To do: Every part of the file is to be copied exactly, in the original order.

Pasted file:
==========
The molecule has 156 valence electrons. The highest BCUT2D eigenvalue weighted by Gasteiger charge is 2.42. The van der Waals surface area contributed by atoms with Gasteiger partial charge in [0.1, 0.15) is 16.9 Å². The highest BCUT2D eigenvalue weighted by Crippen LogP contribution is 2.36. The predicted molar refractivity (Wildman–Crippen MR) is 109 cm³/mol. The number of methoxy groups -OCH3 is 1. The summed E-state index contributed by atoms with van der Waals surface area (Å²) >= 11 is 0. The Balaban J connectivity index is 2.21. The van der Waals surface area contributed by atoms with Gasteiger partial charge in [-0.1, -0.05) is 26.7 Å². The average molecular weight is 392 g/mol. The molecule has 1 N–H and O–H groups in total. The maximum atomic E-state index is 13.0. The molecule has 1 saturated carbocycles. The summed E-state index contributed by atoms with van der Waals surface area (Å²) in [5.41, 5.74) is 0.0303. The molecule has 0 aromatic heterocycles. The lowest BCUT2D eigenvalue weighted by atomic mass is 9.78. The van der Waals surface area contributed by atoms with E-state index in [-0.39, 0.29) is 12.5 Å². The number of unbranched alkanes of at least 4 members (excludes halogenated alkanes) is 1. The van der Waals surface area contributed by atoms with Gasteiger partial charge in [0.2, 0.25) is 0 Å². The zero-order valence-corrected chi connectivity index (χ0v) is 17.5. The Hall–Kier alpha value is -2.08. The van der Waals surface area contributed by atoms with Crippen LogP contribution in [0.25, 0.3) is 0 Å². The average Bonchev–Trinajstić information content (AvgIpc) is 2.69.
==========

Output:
The molecule has 156 valence electrons. The highest BCUT2D eigenvalue weighted by Gasteiger charge is 2.42. The van der Waals surface area contributed by atoms with Gasteiger partial charge in [0.1, 0.15) is 16.9 Å². The highest BCUT2D eigenvalue weighted by Crippen LogP contribution is 2.36. The predicted molar refractivity (Wildman–Crippen MR) is 109 cm³/mol. The number of methoxy groups -OCH3 is 1. The summed E-state index contributed by atoms with van der Waals surface area (Å²) >= 11 is 0. The Balaban J connectivity index is 2.21. The van der Waals surface area contributed by atoms with Gasteiger partial charge in [-0.1, -0.05) is 26.7 Å². The average molecular weight is 392 g/mol. The molecule has 1 N–H and O–H groups in total. The maximum atomic E-state index is 13.0. The molecule has 1 saturated carbocycles. The summed E-state index contributed by atoms with van der Waals surface area (Å²) in [5.41, 5.74) is 0.0303. The molecule has 0 aromatic heterocycles. The lowest BCUT2D eigenvalue weighted by atomic mass is 9.78. The van der Waals surface area contributed by atoms with E-state index in [-0.39, 0.29) is 12.5 Å². The number of unbranched alkanes of at least 4 members (excludes halogenated alkanes) is 1. The van der Waals surface area contributed by atoms with Gasteiger partial charge in [0.2, 0.25) is 0 Å². The zero-order valence-corrected chi connectivity index (χ0v) is 17.5. The Hall–Kier alpha value is -2.08. The van der Waals surface area contributed by atoms with Crippen LogP contribution in [0.25, 0.3) is 0 Å². The average Bonchev–Trinajstić information content (AvgIpc) is 2.69.